Why is this?By its very nature, direct electronic marketing is intrusive into our daily lives and because of this, it?s highly regulated. Central to all of this regulation is the issue of consent, i.e., whether or not the receiver has agreed for you to market to them in this way. In my opinion, it?s this issue of consent that plays a big part in the annoyance felt by an individual when they receive messages they haven?t asked for. When a business owner needs legal advice on this issue, the two big questions I?m usually asked, are:
- What is the minimum I need to do to be able to market to people?
- What is my biggest risk if I don?t follow your advice?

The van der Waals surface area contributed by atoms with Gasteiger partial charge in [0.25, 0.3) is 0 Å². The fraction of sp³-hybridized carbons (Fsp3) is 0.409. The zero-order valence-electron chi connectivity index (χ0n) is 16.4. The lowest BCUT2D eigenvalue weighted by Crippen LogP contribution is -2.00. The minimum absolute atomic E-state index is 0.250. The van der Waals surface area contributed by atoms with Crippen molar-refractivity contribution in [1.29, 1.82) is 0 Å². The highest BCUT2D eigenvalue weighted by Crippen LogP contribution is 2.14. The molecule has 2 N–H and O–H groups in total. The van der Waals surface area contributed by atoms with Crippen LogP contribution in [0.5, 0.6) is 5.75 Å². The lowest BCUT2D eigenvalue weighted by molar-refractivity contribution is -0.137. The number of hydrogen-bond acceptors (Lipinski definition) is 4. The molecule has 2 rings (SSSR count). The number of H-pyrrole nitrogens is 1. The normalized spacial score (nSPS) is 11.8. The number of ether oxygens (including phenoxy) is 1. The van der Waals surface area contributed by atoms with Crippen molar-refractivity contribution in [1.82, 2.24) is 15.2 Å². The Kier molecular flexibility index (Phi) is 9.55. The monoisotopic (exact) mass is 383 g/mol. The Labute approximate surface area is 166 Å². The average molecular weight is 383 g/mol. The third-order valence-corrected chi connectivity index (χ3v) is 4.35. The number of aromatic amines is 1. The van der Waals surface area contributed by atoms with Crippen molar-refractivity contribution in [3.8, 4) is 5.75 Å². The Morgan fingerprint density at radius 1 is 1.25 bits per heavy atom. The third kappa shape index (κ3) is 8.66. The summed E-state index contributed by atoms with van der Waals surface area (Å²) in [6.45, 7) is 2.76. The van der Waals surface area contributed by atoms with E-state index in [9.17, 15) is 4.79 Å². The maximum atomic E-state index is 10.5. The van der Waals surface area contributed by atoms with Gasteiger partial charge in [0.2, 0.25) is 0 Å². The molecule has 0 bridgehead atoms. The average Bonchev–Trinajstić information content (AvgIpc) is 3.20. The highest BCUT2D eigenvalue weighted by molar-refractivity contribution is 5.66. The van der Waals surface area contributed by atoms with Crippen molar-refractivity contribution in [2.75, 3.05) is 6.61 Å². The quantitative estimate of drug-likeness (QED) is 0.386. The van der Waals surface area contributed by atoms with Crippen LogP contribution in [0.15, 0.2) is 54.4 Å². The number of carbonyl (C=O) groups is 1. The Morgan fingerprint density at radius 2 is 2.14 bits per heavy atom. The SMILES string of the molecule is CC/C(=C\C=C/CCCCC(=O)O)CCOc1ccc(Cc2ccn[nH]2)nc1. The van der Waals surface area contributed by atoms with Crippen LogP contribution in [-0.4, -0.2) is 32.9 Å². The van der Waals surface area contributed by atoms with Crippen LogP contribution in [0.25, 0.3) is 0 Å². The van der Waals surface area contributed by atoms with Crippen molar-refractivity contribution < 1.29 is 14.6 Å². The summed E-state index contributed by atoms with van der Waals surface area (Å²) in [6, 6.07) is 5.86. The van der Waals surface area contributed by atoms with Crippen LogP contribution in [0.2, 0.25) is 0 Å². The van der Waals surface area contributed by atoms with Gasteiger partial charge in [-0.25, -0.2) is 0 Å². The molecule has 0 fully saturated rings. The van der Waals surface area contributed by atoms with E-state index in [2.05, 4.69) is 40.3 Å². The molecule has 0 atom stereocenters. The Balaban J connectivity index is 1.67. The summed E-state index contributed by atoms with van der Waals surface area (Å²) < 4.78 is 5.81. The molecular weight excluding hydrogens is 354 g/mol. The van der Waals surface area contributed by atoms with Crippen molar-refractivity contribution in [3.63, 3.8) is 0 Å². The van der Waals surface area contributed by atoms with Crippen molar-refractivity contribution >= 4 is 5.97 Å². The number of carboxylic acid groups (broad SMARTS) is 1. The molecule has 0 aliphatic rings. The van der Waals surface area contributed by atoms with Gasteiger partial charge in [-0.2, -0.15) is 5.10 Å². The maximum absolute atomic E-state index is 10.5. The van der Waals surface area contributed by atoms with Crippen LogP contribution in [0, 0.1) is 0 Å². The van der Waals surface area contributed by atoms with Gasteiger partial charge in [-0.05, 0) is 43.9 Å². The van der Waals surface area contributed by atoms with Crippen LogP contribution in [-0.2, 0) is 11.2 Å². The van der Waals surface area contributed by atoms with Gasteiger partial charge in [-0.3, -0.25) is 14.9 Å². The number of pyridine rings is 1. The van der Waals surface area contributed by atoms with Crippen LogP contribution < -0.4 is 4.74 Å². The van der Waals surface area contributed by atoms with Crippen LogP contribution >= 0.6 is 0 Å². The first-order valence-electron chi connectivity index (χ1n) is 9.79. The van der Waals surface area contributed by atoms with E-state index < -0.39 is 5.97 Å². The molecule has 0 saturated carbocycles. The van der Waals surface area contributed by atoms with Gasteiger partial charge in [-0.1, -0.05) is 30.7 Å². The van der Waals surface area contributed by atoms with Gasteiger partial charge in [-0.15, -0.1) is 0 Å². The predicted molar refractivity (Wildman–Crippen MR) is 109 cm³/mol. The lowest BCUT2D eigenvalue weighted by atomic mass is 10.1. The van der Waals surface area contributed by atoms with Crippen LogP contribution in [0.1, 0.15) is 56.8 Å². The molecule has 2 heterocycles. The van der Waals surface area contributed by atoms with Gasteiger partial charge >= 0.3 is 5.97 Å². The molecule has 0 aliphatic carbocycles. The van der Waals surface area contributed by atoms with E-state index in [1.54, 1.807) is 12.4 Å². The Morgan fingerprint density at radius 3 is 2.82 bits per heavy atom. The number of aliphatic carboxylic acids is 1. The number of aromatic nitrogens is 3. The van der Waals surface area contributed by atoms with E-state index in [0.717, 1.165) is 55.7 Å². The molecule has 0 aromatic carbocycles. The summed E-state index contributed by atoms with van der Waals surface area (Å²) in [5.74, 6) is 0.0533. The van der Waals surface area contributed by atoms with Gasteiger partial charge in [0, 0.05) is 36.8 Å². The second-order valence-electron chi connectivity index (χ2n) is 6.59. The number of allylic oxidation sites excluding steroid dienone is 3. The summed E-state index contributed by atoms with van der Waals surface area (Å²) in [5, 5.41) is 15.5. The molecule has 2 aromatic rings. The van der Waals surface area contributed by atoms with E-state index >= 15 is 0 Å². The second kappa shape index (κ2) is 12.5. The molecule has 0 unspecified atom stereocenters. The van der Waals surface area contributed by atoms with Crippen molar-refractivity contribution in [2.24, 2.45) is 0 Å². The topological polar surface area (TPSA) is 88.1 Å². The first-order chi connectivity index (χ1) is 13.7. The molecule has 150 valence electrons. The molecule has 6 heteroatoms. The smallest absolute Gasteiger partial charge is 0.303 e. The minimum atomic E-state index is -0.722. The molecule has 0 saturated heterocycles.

Direct electronic?marketing: The risksSo, what?s biggest risk if you don?t follow this advice? In my experience, marketers are likely to push the limits of what they can get away with when it comes to direct email?marketing because they think the chances of adverse consequences are low. That may have been true in the past, but these days the risk is very real and it?s growing. If you blatantly and persistently flout the rules, you could be fined up to ?500,000 for breaches of the Data Protection Act and you may also be committing a criminal offence. Now, I accept that a fine on this scale is likely to be rare, but many, many more businesses are getting fined tens of thousands of pounds for overstepping the mark. For any business that?s going to put a serious dent in the bottom line! Not only that, you risk bad publicity and damage to your brand and reputation which will lead to lost sales. Also, you could be sued for compensation by any of the individuals you sent the marketing to who objected to it. There are practical issues to consider too. If too many people mark your emails as ?spam? it will affect your delivery rates and put you in breach of your email provider?s terms and conditions. This means you could have your service cut off and lose the ability to send marketing emails while you switch to a new provider. So, if you want to stay on the right side of the law and make the most of the benefits that direct email?marketing can provide, make sure you obtain valid consent and review it regularly. If you?re wondering whether it?s reasonable to continue sending to someone, think about how you would feel to be on the receiving end. If you would unsubscribe, or there?s a risk that you would mark it as ?spam?, even out of annoyance, then play it safe. Remove that individual from your marketing database. If you have any questions about any of the issues I have raised, please feel free to email me at email@example.com. David Walker is the founder of Grid Law Catch up on the first in David’s marketing series: Promoting your business ? The line between impact and illegality
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